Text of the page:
LOS ANGELES What's WhatsApp?
The messaging app is being snapped up by Facebook for at least $16 billion, so wondering just what it is a natural question.
The company, based in Mountain View, Calif, has a worldwide user base of 450 million, and is beloved especially among international users for the ability to send and receive free SMS and MMS text messages on smartphones, without ads.
The app itself is free to download and use for a year. After that, What's App charges 99 cents yearly.
WhatsApp is the best app for me, says Arthur Toutin, a tourist from Chile. You can talk with other people without being face to face.
WhatsApp competes with a host of relatively new apps Viber, which just got acquired for $900 million by Japanese media giant Rakuten and Line, which is big in Asia and features little digital stickers that can be added to the conversations.
The service describes itself as a cross-platform mobile messaging app. It works on iPhone, BlackBerry, Android, Windows Phone and Nokia and those phones can all message each other.
It uses the same Internet data plan that you use for email and web browsing, so there is no cost to message.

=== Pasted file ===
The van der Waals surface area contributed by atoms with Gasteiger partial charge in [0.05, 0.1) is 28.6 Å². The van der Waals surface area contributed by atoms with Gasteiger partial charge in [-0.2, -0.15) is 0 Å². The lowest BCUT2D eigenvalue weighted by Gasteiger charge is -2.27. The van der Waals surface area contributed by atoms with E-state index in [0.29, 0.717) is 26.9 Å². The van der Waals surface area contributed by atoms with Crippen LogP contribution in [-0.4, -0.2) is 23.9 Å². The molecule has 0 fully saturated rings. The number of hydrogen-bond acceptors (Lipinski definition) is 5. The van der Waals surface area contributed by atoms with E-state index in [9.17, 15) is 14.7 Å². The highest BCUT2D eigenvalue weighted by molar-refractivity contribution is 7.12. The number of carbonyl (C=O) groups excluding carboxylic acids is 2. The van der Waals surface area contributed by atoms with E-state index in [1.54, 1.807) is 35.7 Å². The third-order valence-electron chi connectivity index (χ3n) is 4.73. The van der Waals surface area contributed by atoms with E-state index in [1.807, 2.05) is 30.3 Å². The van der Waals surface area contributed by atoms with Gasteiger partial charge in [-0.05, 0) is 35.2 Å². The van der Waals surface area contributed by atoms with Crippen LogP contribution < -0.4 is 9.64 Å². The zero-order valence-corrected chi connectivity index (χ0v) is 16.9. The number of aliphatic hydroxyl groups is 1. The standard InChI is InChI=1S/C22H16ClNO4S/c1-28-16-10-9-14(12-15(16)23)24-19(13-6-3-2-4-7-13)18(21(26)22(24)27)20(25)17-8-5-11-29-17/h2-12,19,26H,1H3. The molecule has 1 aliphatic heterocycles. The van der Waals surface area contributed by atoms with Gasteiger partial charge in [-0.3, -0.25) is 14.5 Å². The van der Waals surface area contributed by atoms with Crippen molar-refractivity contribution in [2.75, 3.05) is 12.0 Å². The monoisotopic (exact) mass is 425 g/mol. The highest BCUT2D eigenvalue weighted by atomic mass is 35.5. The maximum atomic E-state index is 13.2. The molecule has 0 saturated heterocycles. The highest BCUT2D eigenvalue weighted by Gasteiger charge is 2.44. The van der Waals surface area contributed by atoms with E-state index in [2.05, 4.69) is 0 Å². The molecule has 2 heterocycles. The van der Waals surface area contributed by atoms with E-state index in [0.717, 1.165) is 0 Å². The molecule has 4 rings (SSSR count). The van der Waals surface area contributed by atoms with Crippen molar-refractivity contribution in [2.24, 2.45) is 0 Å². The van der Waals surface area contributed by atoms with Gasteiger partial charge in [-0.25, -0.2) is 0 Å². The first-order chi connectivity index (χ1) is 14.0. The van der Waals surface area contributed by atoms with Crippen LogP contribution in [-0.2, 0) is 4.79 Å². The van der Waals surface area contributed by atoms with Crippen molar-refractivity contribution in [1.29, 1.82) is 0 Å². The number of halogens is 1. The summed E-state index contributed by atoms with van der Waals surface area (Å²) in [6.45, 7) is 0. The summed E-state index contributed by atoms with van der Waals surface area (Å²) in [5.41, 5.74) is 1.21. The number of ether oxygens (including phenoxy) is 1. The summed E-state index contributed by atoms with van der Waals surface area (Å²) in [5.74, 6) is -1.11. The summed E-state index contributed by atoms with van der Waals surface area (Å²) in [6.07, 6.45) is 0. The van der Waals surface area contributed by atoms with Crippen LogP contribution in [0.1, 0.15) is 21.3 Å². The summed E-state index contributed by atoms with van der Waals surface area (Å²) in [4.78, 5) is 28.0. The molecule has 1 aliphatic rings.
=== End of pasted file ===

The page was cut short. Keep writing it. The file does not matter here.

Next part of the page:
In addition to basic messaging WhatsApp users can create groups, send each other unlimited images, video and audio media messages.
On its blog, WhatsApp insisted that nothing would change with the Facebook acquisition.
WhatsApp will remain autonomous and operate independently. You can continue to enjoy the service for a nominal fee. You can continue to use WhatsApp no matter where in the world you are, or what smartphone you're using. And you can still count on absolutely no ads interrupting your communication.
WhatsApp has done for messaging what Skype did for voice and video calls, said Jim Goetz, an investor with VC Sequoia Capital, on the company blog.
Noting that many people in the U.S. aren't familiar with WhatsApp, he said, there's no other home grown technology company that's so widely loved overseas and so under-appreciated at home.